As multi-instrumentalist, composer and bandleader Michael League has developed his craft, an informed political voice has concurrently emerged. Where once his assiduous nature manifested in the depth and detail of his compositions and arrangements, it now also guides the founding objectives of his new projects – such as the politically-engaged supergroup Bokanté.
League, who leads the GRAMMY award-winning fusion powerhouse Snarky Puppy, formed the group in 2016 and their very make-up represents a positive statement about inclusion and cultural exchange. Bokanté features musicians hailing from five countries and four continents, each drawing upon unique skills and experiences to create an inviting, invigorating, sonically-and-culturally-aware sound.
Guadeloupean vocalist Malika Tirolien delivers her urgent lyrics in Creole, Swedish percussionist André Ferrari calls upon the skills honed in traditional music group VÄSEN and South Florida-raised lap steel player Roosevelt Collier brings a church-rooted sensitivity and spirituality to the group dynamic. On 2018 album What Heat, the band worked with the Netherlands-based Metropole Orkest, expanding their sound in conjunction with the rising intensity of their message.
League has been outspoken about the band’s desire to engage with important issues and ahead of their upcoming UK tour, which sees them playing in Manchester, Bristol and Leeds this month, expanded upon that. The articulate artist also discussed some of the music he’s currently enjoying and introduced one of the many lesser-known instruments that gave their last studio album its unique sonic stamp.
Pick up tickets for Bokanté’s awe-inspiring live show here and read the interview with Michael League below.
Bokanté formed with the intention of addressing socio-political subject matter, through music which blends sounds and ideas from various locations and cultures. Have events that have unfolded around the world since your formation reaffirmed the importance of what you’re doing? Have any particular issues taken on a greater significance in the group since you formed, and inspired any new or forthcoming music?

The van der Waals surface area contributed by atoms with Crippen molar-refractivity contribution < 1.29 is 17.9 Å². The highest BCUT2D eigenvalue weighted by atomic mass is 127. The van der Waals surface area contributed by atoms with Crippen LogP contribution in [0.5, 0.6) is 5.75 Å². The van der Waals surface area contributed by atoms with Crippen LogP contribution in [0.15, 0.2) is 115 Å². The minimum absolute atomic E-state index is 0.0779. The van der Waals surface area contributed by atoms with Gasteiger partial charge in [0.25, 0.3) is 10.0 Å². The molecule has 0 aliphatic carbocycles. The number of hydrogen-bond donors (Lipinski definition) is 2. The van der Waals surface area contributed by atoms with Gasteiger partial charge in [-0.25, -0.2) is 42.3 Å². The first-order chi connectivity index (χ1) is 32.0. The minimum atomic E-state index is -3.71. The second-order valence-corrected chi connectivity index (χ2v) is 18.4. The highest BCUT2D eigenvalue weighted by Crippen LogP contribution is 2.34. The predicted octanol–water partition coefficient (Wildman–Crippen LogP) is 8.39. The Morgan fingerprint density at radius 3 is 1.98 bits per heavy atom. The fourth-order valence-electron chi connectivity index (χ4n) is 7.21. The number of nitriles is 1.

Michael League: ‘When the group formed, there was definitely the feeling of things moving in a certain direction… the Brexit vote was on the horizon, Marine Le Pen was gaining support in France, Duterte was talking about throwing criminals out of helicopters to their deaths, and Recep Tayyip Erdogan was taking extraordinary steps in Turkey to increase his authoritarian power. And in my country, the right-wing media was becoming less and less restrained in unnecessarily stoking fears among the nation’s white, “forgotten” majority. Since the first album, we’ve seen Donald Trump and Jair Bolsonaro gain power, Brexit pass, Hungary and Poland move backwards politically, and the idea of being racist, xenophobic, and anti-immigration become somewhat acceptable under the transparent umbrella of nationalism. For this reason, the first album feels a bit more observational, while our second is more of an urgent cry for help and action. Nearly half of our band are immigrants, and more than half minorities in the countries in which they live. The individuals in Bokanté feel these political shifts in real-time, as they happen.’